Roberts’ TV dad also tried to give him some advice over the years.
“He felt time was rushing by,” Greene said in 1980.
I said, ‘Look, Pernell, if you stay with Bonanza you’ll make so much money you’ll be able to build your own theater and get Tennessee Williams to write a play for you.’”
But Roberts didn’t care about the money.
“Okay, so I threw away a million bucks,”
he said in 1980. “So what? All I cared about was my emotional well being. That job was very unpleasant, and I never regretted leaving.”
Roberts also didn’t enjoy his character
Roberts also didn’t enjoy his character,
who was in his 30s,
to always seek approval and direction from his father and called this part of the storyline “silly.”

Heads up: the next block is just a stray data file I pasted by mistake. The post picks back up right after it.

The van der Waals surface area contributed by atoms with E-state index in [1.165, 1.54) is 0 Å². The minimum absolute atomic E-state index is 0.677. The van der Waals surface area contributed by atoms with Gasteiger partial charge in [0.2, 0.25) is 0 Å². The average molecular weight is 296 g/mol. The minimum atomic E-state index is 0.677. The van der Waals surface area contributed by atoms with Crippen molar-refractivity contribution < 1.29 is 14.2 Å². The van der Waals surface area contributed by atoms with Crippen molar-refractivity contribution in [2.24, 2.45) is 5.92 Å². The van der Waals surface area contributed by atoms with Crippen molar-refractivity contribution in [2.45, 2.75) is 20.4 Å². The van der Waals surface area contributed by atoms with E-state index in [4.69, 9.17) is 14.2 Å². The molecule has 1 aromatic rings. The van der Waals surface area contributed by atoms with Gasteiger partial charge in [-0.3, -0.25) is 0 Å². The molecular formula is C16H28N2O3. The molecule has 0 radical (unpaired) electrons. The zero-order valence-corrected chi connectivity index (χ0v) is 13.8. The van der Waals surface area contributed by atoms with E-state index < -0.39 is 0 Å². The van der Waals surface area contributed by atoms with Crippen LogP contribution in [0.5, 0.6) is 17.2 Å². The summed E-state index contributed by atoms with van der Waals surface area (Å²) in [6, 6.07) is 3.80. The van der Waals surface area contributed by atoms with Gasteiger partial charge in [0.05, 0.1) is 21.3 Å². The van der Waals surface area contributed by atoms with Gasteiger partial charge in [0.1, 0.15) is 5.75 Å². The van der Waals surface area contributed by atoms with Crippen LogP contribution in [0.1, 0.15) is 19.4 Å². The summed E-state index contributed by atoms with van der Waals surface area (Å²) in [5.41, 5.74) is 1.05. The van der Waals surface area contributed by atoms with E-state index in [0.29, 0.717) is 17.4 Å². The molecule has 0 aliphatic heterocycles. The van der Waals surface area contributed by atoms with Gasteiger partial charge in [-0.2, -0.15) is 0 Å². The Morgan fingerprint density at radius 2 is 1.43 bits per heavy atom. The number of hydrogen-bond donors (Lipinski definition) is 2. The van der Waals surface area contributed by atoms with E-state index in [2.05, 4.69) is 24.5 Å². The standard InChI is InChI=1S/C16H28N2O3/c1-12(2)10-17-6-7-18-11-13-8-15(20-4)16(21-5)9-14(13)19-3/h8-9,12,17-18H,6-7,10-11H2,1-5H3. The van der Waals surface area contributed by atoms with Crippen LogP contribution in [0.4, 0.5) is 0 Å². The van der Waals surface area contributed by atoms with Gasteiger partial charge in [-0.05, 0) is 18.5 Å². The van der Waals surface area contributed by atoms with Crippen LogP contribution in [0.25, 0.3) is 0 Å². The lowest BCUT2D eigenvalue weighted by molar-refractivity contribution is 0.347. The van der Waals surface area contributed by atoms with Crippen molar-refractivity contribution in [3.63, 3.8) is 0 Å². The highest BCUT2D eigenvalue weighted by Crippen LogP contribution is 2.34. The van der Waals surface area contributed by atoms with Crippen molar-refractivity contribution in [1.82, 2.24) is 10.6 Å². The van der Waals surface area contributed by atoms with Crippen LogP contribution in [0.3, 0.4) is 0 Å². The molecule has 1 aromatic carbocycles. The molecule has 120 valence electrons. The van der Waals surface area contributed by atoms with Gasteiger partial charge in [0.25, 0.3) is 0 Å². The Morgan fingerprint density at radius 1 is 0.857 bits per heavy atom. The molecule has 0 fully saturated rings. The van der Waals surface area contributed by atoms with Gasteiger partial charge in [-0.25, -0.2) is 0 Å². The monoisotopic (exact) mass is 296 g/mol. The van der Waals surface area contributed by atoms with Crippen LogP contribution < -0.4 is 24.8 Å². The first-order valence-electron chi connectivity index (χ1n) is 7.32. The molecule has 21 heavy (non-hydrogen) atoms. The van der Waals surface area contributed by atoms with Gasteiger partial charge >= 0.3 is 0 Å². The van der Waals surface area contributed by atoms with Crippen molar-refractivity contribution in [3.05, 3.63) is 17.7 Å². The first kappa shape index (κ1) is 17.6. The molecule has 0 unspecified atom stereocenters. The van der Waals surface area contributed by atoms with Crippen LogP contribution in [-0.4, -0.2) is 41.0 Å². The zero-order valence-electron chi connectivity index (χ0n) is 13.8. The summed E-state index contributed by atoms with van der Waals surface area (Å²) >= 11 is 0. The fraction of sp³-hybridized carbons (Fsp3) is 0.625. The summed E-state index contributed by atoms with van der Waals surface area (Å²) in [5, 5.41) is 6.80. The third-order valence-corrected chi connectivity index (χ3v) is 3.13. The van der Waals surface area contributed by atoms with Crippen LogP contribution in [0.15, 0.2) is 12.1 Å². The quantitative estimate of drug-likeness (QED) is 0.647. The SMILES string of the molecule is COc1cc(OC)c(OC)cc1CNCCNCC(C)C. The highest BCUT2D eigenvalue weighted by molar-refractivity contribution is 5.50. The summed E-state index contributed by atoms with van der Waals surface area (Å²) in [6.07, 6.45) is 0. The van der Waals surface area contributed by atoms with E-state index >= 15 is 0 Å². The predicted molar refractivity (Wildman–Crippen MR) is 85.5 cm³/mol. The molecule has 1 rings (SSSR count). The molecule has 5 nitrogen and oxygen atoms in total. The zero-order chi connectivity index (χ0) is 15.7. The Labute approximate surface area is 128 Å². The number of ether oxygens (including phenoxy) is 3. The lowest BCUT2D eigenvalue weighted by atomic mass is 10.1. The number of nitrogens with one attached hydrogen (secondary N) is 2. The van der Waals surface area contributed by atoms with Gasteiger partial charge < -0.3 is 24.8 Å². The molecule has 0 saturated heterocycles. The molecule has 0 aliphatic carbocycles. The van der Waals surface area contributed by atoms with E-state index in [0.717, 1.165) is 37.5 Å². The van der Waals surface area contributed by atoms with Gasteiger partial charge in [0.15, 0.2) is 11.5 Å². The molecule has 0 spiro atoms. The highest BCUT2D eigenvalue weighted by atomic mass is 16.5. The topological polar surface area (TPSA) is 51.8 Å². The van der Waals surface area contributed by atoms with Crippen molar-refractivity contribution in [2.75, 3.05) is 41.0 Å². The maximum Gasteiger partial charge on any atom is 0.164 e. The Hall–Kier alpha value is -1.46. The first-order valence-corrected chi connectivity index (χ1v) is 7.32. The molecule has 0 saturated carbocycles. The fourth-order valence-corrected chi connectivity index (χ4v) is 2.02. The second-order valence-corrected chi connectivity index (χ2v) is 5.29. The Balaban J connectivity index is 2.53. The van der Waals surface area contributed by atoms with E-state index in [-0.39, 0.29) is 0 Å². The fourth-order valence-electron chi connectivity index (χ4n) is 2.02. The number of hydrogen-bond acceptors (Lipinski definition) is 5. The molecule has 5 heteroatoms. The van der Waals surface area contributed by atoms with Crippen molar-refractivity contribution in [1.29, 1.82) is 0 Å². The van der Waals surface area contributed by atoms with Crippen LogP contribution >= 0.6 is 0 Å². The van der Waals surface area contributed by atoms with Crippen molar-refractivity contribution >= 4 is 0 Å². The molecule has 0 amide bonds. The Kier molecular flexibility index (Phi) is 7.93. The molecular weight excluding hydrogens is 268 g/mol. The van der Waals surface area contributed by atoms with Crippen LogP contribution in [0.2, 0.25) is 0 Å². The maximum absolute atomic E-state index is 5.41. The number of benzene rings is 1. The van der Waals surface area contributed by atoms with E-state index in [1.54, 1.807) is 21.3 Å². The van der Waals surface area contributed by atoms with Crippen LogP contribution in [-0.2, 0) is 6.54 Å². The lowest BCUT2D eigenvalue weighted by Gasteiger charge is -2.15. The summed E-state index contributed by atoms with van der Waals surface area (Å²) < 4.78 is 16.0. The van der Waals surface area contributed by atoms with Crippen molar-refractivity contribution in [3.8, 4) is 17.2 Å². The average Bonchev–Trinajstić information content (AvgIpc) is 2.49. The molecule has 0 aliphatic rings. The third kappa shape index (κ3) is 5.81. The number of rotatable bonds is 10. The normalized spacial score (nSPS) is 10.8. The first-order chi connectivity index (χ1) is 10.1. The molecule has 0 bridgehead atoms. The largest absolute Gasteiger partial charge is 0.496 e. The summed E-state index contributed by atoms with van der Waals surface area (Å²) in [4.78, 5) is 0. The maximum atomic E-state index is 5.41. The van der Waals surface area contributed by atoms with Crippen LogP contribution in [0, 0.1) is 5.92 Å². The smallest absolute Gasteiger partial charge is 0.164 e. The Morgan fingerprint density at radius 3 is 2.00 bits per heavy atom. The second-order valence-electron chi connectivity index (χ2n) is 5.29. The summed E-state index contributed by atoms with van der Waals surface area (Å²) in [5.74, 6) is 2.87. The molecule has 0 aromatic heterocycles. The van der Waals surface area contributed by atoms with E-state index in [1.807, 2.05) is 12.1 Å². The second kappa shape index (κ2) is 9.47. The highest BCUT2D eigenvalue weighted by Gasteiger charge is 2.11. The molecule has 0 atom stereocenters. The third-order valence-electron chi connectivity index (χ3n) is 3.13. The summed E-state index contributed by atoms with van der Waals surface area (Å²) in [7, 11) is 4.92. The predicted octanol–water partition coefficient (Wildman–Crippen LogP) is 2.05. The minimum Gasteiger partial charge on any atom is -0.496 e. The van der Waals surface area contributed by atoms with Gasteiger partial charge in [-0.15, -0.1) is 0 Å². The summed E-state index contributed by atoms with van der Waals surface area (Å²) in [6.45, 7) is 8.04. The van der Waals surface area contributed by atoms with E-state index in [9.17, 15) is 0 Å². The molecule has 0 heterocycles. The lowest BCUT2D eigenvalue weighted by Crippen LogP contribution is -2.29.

An activist who participated in the marches from Selma to Montgomery in 1965,
he also didn’t like that the show wasn’t diverse in casting.
Roberts left the show after 202 episodes and was written out by saying he moved away.
At different points in the series it was mentioned
that he was out at sea and implied he went to Europe.
In the two TV movies following the series finale,
it was revealed that Adam was living in Australia and had matched his father’s success.
Roberts went back to the stage and toured with the musicals The King and I
, Kiss me Kate, Camelot, and The Music Man.
14 years after leaving the show,
he returned to television to play the titular character in Trapper John, M.D. until 1986.
In 1980, he said he took the role to “financially cover my ass,”
which is ironic seeing as he didn’t care about the money on Bonanza.